Interview techniques: the rise of Fermi questioning

Interview techniques: the rise of Fermi questioning

Published on 2nd May 2014

When was the last time someone asked you a tricky question? 

Do you ever feel you’re being asked something just to test your reaction?

In interview situations this is happening increasingly often with the rise of a particularly interesting interview trend – Fermi questioning.

Fermi itself isn’t a new concept.  Enrico Fermi was a Nobel Prize winning physicist with an impressive knack for solving seemingly unsolvable or overwhelming estimation problems with impressive speed and accuracy (the kind of guy who works on the creation of the first atomic bomb…but enough about him). Fermi questions are the new ‘fun’ questions’ that seasoned interviewers like to throw in to test how your mind works and how you go about problem solving but also, they instate power.

The large, ‘trendy’ corporates like Google and Microsoft are notorious for asking these questions but recently we have noticed other companies adopting this technique to the extent that Fermi questioning is now becoming a regular fixture in interviews.  As a result, this had led to a rise in candidates baulking at their interviewers in complete surprise and shock when asked:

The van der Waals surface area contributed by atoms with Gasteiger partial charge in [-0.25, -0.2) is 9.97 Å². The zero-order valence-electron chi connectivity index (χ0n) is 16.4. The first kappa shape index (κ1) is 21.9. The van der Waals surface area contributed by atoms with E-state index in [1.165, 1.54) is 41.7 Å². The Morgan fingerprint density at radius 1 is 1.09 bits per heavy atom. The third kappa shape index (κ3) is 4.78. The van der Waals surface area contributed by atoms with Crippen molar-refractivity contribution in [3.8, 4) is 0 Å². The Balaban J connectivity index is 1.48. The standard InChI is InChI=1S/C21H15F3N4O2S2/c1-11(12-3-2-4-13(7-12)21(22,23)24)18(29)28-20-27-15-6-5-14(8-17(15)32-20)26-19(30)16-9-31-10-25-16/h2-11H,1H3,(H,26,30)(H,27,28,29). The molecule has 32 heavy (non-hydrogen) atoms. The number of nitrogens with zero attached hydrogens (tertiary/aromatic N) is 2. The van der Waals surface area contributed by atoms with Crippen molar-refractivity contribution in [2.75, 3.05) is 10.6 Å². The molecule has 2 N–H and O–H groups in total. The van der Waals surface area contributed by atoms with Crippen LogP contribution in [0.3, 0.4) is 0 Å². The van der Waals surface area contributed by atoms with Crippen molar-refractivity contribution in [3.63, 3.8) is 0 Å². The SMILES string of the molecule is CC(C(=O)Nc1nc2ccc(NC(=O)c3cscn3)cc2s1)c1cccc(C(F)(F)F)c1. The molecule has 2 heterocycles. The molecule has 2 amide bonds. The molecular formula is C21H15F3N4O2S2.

“How many piano tuners are there in the city of London?

We need an answer, and we need it in the next sixty seconds. Oh, and no using Google, either.”

How would you react to this type of question? Would you give up?  Many people do.  Indeed, a lot of people don't even know how to begin to answer a question like that.

Ultimately the answer itself is somewhat irrelevant.  The thing that will set you apart from other candidates is how you choose to think about the question or problem, and often this can be as complex, or as simple, as you want to make it.

For example, in response to the question above, you could just pick a number you deem to be reasonably accurate or you could start with a number you’re fairly certain about and explain your reasons why. For example, there are roughly 8 million people in London – the average number of households that have a piano is 1 in 50, they all get them tuned once a year, a tuner can do 5 tunings a day, he/she works 230 days a year. On this basis there are approximately 140 piano tuners in London.

A quick Google search (after the interview of course) shows that amount of listings in the Yellow pages are 94 – considering some may be multiple piano tuners I’d say that my estimations are fairly accurate.

Exploring these lower-level Fermi problems is one way to highlight your ability to think in creative or abstract ways, but it can also indicate that you don't know when to stop overanalysing and just answer the question.

Have you ever been to an interview where Fermi questioning has been used?
What questions were you asked?